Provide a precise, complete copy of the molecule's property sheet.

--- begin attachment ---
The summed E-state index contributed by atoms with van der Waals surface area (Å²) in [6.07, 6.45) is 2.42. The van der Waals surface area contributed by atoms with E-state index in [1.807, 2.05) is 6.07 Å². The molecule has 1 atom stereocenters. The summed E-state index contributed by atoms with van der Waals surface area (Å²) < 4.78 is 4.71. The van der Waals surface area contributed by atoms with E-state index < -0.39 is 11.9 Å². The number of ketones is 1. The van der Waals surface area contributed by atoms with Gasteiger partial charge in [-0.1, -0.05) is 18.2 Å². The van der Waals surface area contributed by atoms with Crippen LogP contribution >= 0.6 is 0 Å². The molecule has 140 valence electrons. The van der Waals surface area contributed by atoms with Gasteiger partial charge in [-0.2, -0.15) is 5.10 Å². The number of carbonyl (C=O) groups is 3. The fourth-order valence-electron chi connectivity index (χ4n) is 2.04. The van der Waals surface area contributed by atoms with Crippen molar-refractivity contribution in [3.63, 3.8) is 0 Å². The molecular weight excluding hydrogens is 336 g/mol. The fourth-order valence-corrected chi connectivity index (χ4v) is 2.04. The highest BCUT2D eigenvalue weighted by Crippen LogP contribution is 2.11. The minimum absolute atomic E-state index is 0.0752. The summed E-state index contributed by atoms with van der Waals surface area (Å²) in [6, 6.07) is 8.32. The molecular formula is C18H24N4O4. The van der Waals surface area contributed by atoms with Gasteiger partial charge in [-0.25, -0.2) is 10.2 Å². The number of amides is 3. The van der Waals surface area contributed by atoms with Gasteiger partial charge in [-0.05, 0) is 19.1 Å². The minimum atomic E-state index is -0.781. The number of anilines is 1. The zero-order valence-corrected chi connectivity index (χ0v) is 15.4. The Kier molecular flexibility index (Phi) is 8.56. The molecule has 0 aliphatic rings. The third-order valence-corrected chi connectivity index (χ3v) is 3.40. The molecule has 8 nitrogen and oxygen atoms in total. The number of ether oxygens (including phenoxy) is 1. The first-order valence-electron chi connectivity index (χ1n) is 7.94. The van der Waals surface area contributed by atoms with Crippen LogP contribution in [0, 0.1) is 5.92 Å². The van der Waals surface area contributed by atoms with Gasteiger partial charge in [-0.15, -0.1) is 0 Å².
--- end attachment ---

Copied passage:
The summed E-state index contributed by atoms with van der Waals surface area (Å²) in [6.07, 6.45) is 2.42. The van der Waals surface area contributed by atoms with E-state index in [1.807, 2.05) is 6.07 Å². The molecule has 1 atom stereocenters. The summed E-state index contributed by atoms with van der Waals surface area (Å²) < 4.78 is 4.71. The van der Waals surface area contributed by atoms with E-state index < -0.39 is 11.9 Å². The number of ketones is 1. The van der Waals surface area contributed by atoms with Gasteiger partial charge in [-0.1, -0.05) is 18.2 Å². The van der Waals surface area contributed by atoms with Crippen LogP contribution >= 0.6 is 0 Å². The molecule has 140 valence electrons. The van der Waals surface area contributed by atoms with Gasteiger partial charge in [-0.2, -0.15) is 5.10 Å². The number of carbonyl (C=O) groups is 3. The fourth-order valence-electron chi connectivity index (χ4n) is 2.04. The van der Waals surface area contributed by atoms with Crippen molar-refractivity contribution in [3.63, 3.8) is 0 Å². The molecular weight excluding hydrogens is 336 g/mol. The fourth-order valence-corrected chi connectivity index (χ4v) is 2.04. The highest BCUT2D eigenvalue weighted by Crippen LogP contribution is 2.11. The minimum absolute atomic E-state index is 0.0752. The summed E-state index contributed by atoms with van der Waals surface area (Å²) in [6, 6.07) is 8.32. The molecular formula is C18H24N4O4. The van der Waals surface area contributed by atoms with Gasteiger partial charge in [-0.25, -0.2) is 10.2 Å². The number of amides is 3. The van der Waals surface area contributed by atoms with Gasteiger partial charge in [-0.05, 0) is 19.1 Å². The minimum atomic E-state index is -0.781. The number of anilines is 1. The zero-order valence-corrected chi connectivity index (χ0v) is 15.4. The Kier molecular flexibility index (Phi) is 8.56. The molecule has 0 aliphatic rings. The third-order valence-corrected chi connectivity index (χ3v) is 3.40. The molecule has 8 nitrogen and oxygen atoms in total. The number of ether oxygens (including phenoxy) is 1. The first-order valence-electron chi connectivity index (χ1n) is 7.94. The van der Waals surface area contributed by atoms with Crippen LogP contribution in [0, 0.1) is 5.92 Å². The van der Waals surface area contributed by atoms with Gasteiger partial charge in [-0.15, -0.1) is 0 Å².